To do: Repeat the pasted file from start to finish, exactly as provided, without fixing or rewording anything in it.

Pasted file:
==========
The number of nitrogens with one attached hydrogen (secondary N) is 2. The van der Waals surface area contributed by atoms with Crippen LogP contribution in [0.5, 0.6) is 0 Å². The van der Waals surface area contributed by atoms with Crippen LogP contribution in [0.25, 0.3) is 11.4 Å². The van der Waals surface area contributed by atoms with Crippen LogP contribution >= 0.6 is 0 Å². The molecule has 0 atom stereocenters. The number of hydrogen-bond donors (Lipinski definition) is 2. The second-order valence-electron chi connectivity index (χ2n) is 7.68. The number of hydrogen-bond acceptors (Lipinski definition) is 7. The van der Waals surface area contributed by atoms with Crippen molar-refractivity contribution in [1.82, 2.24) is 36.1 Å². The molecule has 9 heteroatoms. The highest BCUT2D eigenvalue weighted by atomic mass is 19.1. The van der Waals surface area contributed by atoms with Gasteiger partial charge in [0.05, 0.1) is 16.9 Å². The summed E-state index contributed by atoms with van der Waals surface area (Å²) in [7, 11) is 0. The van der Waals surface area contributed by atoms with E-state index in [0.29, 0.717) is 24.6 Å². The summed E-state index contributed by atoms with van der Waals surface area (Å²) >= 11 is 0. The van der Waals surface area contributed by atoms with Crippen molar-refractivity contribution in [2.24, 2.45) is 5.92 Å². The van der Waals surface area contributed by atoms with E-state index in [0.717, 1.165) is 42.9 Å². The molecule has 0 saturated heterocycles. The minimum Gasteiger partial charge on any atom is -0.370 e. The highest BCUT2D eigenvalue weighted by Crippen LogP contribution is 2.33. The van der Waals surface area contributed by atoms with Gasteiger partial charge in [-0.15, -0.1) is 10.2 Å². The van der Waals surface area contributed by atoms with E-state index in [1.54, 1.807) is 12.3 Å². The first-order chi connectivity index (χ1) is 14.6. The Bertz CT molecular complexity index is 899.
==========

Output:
The number of nitrogens with one attached hydrogen (secondary N) is 2. The van der Waals surface area contributed by atoms with Crippen LogP contribution in [0.5, 0.6) is 0 Å². The van der Waals surface area contributed by atoms with Crippen LogP contribution in [0.25, 0.3) is 11.4 Å². The van der Waals surface area contributed by atoms with Crippen LogP contribution >= 0.6 is 0 Å². The molecule has 0 atom stereocenters. The number of hydrogen-bond donors (Lipinski definition) is 2. The second-order valence-electron chi connectivity index (χ2n) is 7.68. The number of hydrogen-bond acceptors (Lipinski definition) is 7. The van der Waals surface area contributed by atoms with Crippen molar-refractivity contribution in [1.82, 2.24) is 36.1 Å². The molecule has 9 heteroatoms. The highest BCUT2D eigenvalue weighted by atomic mass is 19.1. The van der Waals surface area contributed by atoms with Gasteiger partial charge in [0.05, 0.1) is 16.9 Å². The summed E-state index contributed by atoms with van der Waals surface area (Å²) in [7, 11) is 0. The van der Waals surface area contributed by atoms with E-state index in [0.29, 0.717) is 24.6 Å². The summed E-state index contributed by atoms with van der Waals surface area (Å²) >= 11 is 0. The van der Waals surface area contributed by atoms with Crippen molar-refractivity contribution in [2.24, 2.45) is 5.92 Å². The van der Waals surface area contributed by atoms with E-state index in [0.717, 1.165) is 42.9 Å². The molecule has 0 saturated heterocycles. The minimum Gasteiger partial charge on any atom is -0.370 e. The highest BCUT2D eigenvalue weighted by Crippen LogP contribution is 2.33. The van der Waals surface area contributed by atoms with Gasteiger partial charge in [-0.15, -0.1) is 10.2 Å². The van der Waals surface area contributed by atoms with E-state index in [1.54, 1.807) is 12.3 Å². The first-order chi connectivity index (χ1) is 14.6. The Bertz CT molecular complexity index is 899.